National Security Agency (NSA) sources have reported to WMR that the signals intelligence agency's warrantless wiretapping program was more widespread than originally reported and that it began shortly after the 2001 inauguration of George W. Bush and Dick Cheney, some six months prior to the 9/11 attacks.
Former Qwest CEO Joseph Nacchio reported that NSA requested that his firm take part in the warrantless wiretapping program in a February 27, 2001, meeting but that he told NSA that Qwest would refuse to participate. AT&T, BellSouth, SBC, Sprint, and Verizon all agreed to participate in the wiretapping program, which resulted in such a large database of intercepted calls, faxes, and e-mails, that NSA recently announced it was building a huge 1 million square feet data warehouse at a cost of $1.5 billion at Camp Williams in Utah, as well as another massive data warehouse in San Antonio. The cover story is that the warehouses are part of NSA's new Cyber Command responsibilities. NSA sources have told WMR that the warehouses are to store the massive amount of intercepts collected by the ongoing Terrorist Surveillance Program, an above top secret program once code named STELLAR WIND by the NSA.
Nacchio was later convicted on 19 counts of insider trading of Qwest stock and sentenced to six years in federal prison. Nacchio maintained that his prosecution and conviction was in retaliation for his refusal to participate in the illegal NSA surveillance program. NSA also canceled a major contract with Qwest over its refusal to wiretap calls without warrants.
President Obama ordered his Justice Department's attorneys to press U.S. Judge Vaughn Walker to toss out a lawsuit brought against the Bush administration's warrantless wiretap program, details of which were revealed by AT&T engineer Mark Klein. Our NSA sources revealed that Obama has asked the lawsuit to be dismissed because the warrantless wiretapping program is as robust in collecting massive amounts of intercepted communications without a warrant under Obama as it did during the Bush-Cheney administration. Obama also backs immunity from lawsuits for telecommunications companies participating in the illegal surveillance operations. The Justice Department is using the draconian State Secrets Privilege to battle against lawsuits against the telecommunication carriers.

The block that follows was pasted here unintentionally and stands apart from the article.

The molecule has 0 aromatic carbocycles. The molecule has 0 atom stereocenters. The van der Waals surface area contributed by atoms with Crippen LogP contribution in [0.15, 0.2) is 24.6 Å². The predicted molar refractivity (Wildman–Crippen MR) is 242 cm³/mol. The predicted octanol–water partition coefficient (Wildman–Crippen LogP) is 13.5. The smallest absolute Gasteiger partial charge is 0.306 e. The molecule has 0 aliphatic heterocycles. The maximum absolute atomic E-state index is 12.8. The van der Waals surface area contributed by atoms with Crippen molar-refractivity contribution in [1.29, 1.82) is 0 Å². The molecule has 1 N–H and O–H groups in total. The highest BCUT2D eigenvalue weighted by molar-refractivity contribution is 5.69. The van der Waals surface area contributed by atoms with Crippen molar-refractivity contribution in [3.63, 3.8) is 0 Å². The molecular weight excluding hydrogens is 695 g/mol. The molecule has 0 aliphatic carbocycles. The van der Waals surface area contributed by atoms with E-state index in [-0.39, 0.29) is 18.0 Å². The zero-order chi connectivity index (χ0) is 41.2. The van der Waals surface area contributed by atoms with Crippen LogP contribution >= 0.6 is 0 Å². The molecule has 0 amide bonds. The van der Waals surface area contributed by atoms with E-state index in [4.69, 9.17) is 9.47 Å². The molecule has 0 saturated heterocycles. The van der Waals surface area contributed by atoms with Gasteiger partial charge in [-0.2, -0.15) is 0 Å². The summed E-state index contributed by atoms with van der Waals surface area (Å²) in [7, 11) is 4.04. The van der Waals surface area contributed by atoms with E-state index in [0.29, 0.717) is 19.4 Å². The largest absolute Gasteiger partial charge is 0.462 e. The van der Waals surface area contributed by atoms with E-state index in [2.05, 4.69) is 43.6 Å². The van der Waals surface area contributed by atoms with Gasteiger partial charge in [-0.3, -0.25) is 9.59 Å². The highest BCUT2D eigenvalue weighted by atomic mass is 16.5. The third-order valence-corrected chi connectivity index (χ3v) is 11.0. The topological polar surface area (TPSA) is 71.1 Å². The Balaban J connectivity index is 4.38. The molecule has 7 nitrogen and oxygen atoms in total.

NSA collects domestic communications by installing specialized eavesdropping equipment, including traffic analyzers, at over 25 telecommunications facilities around the United States, including where Klein worked at AT&T's central office in the SBC Building at 611 Folsom Street in San Francisco and at major switching facilities in Bridgeton, Missouri; San Jose; San Diego; Seattle; Los Angeles (1150 South Olive Street, as well as the Beverly Hills central office that targets the area's rich and famous celebrities); Chicago (227 West Monroe Street); New York (Lower Manhattan at 33 Thomas Street, 375 Pearl Street, and 811 10th Avenue); Northern Virginia/Washington, DC; Miami; Atlanta (Midtown Center); Houston; Minneapolis; Detroit (1365 Cass Avenue); Jacksonville, Florida; Philadelphia; Kansas City; Dallas (One AT&T Plaza); Memphis; Pittsburgh; Bedminster, New Jersey; Boston; Nashville (333 Commerce Street); Baltimore; Cleveland (Huron Road Building); and Denver.
One of the first targets of the NSA warrantless wiretapping program in February 2001, a few weeks after Bush's inauguration, was Iraqi-Americans and other Arab-Americans, as well as resident aliens from Arab countries in the United States. The warrantless wiretapping of the Arab-American community coincided with 'surge operations' directed by NSA against the communications of Saddam Hussein and his top government officials in Iraq and other countries.
The NSA warrantless wiretapping program soon grew to include millions of Americans, including elected and appointed government officials, federal judges, anti-Bush celebrities and clergy, and even intelligence and law enforcement officials. WMR previously reported that a joint NSA-CIA database code-named FIRST FRUITS maintained a database on the intercepted phone calls of U.S. journalists.
WMR previously reported that NSA 'fishnet' surveillance was used in the take down of New York Governor Eliot Spitzer and Illinois Governor Rod Blagojevich, as well as political dirt gathering directed against New Mexico Governor Bill Richardson, Secretary of State Colin Powell, and then-Senator Joe Biden. There is also every indication that NSA intercepted the phone calls and emails of the junior senator from Illinois -- one Barack Obama.